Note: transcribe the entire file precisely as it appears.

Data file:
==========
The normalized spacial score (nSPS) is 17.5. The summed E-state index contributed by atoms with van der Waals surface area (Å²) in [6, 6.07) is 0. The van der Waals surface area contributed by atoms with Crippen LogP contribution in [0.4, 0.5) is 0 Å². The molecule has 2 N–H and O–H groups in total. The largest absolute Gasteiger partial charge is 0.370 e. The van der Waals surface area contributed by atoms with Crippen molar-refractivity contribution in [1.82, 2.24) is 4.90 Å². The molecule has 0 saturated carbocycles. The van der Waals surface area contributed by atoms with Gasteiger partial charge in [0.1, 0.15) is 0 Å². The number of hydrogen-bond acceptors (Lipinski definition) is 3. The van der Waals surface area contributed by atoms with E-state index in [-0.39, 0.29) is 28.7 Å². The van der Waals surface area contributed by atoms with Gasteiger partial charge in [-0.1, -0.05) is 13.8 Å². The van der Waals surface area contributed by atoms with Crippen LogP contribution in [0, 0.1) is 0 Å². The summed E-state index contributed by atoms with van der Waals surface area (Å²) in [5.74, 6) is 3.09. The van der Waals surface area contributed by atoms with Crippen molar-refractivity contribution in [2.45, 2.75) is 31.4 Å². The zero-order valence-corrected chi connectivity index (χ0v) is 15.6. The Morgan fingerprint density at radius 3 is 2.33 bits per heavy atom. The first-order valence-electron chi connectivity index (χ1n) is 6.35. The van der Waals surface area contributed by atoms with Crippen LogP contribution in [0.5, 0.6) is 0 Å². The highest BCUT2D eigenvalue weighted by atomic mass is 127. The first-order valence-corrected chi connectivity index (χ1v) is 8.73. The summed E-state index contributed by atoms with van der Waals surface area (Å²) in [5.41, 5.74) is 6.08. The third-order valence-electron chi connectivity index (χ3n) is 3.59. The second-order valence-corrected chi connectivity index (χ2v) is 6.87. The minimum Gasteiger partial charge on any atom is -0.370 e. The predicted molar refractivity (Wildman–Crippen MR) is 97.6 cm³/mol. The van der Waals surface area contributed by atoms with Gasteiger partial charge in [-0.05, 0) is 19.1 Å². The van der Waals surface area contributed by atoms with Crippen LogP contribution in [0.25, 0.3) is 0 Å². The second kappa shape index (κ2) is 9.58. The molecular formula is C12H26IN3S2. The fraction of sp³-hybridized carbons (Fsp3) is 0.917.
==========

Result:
The normalized spacial score (nSPS) is 17.5. The summed E-state index contributed by atoms with van der Waals surface area (Å²) in [6, 6.07) is 0. The van der Waals surface area contributed by atoms with Crippen LogP contribution in [0.4, 0.5) is 0 Å². The molecule has 2 N–H and O–H groups in total. The largest absolute Gasteiger partial charge is 0.370 e. The van der Waals surface area contributed by atoms with Crippen molar-refractivity contribution in [1.82, 2.24) is 4.90 Å². The molecule has 0 saturated carbocycles. The van der Waals surface area contributed by atoms with Gasteiger partial charge in [0.1, 0.15) is 0 Å². The number of hydrogen-bond acceptors (Lipinski definition) is 3. The van der Waals surface area contributed by atoms with E-state index in [-0.39, 0.29) is 28.7 Å². The van der Waals surface area contributed by atoms with Gasteiger partial charge in [-0.1, -0.05) is 13.8 Å². The van der Waals surface area contributed by atoms with Crippen LogP contribution in [0, 0.1) is 0 Å². The summed E-state index contributed by atoms with van der Waals surface area (Å²) in [5.74, 6) is 3.09. The van der Waals surface area contributed by atoms with Crippen molar-refractivity contribution in [2.45, 2.75) is 31.4 Å². The zero-order valence-corrected chi connectivity index (χ0v) is 15.6. The Morgan fingerprint density at radius 3 is 2.33 bits per heavy atom. The first-order valence-electron chi connectivity index (χ1n) is 6.35. The van der Waals surface area contributed by atoms with Crippen LogP contribution in [0.5, 0.6) is 0 Å². The highest BCUT2D eigenvalue weighted by atomic mass is 127. The first-order valence-corrected chi connectivity index (χ1v) is 8.73. The summed E-state index contributed by atoms with van der Waals surface area (Å²) in [5.41, 5.74) is 6.08. The third-order valence-electron chi connectivity index (χ3n) is 3.59. The second-order valence-corrected chi connectivity index (χ2v) is 6.87. The minimum Gasteiger partial charge on any atom is -0.370 e. The predicted molar refractivity (Wildman–Crippen MR) is 97.6 cm³/mol. The van der Waals surface area contributed by atoms with Gasteiger partial charge in [-0.05, 0) is 19.1 Å². The van der Waals surface area contributed by atoms with Crippen LogP contribution in [0.25, 0.3) is 0 Å². The second kappa shape index (κ2) is 9.58. The molecular formula is C12H26IN3S2. The fraction of sp³-hybridized carbons (Fsp3) is 0.917.